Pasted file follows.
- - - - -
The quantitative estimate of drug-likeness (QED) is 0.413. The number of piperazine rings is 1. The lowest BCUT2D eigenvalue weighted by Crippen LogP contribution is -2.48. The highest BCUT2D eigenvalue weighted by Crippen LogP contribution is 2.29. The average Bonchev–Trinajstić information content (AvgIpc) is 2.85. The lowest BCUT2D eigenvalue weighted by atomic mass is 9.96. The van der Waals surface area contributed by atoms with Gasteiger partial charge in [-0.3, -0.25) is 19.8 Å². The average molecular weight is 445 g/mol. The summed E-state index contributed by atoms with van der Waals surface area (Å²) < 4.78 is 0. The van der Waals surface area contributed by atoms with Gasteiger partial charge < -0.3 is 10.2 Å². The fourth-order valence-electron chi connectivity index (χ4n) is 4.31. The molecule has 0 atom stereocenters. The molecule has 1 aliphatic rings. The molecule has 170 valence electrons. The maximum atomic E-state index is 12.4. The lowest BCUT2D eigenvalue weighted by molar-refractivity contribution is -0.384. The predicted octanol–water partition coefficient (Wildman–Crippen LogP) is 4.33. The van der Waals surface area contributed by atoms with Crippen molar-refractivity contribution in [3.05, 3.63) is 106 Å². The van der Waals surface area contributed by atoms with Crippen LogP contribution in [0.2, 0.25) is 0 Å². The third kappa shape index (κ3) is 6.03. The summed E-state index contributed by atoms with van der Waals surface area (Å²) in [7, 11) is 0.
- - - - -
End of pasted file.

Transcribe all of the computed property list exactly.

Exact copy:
The quantitative estimate of drug-likeness (QED) is 0.413. The number of piperazine rings is 1. The lowest BCUT2D eigenvalue weighted by Crippen LogP contribution is -2.48. The highest BCUT2D eigenvalue weighted by Crippen LogP contribution is 2.29. The average Bonchev–Trinajstić information content (AvgIpc) is 2.85. The lowest BCUT2D eigenvalue weighted by atomic mass is 9.96. The van der Waals surface area contributed by atoms with Gasteiger partial charge in [-0.3, -0.25) is 19.8 Å². The average molecular weight is 445 g/mol. The summed E-state index contributed by atoms with van der Waals surface area (Å²) < 4.78 is 0. The van der Waals surface area contributed by atoms with Gasteiger partial charge < -0.3 is 10.2 Å². The fourth-order valence-electron chi connectivity index (χ4n) is 4.31. The molecule has 0 atom stereocenters. The molecule has 1 aliphatic rings. The molecule has 170 valence electrons. The maximum atomic E-state index is 12.4. The lowest BCUT2D eigenvalue weighted by molar-refractivity contribution is -0.384. The predicted octanol–water partition coefficient (Wildman–Crippen LogP) is 4.33. The van der Waals surface area contributed by atoms with Crippen molar-refractivity contribution in [3.05, 3.63) is 106 Å². The van der Waals surface area contributed by atoms with Crippen LogP contribution in [0.2, 0.25) is 0 Å². The third kappa shape index (κ3) is 6.03. The summed E-state index contributed by atoms with van der Waals surface area (Å²) in [7, 11) is 0.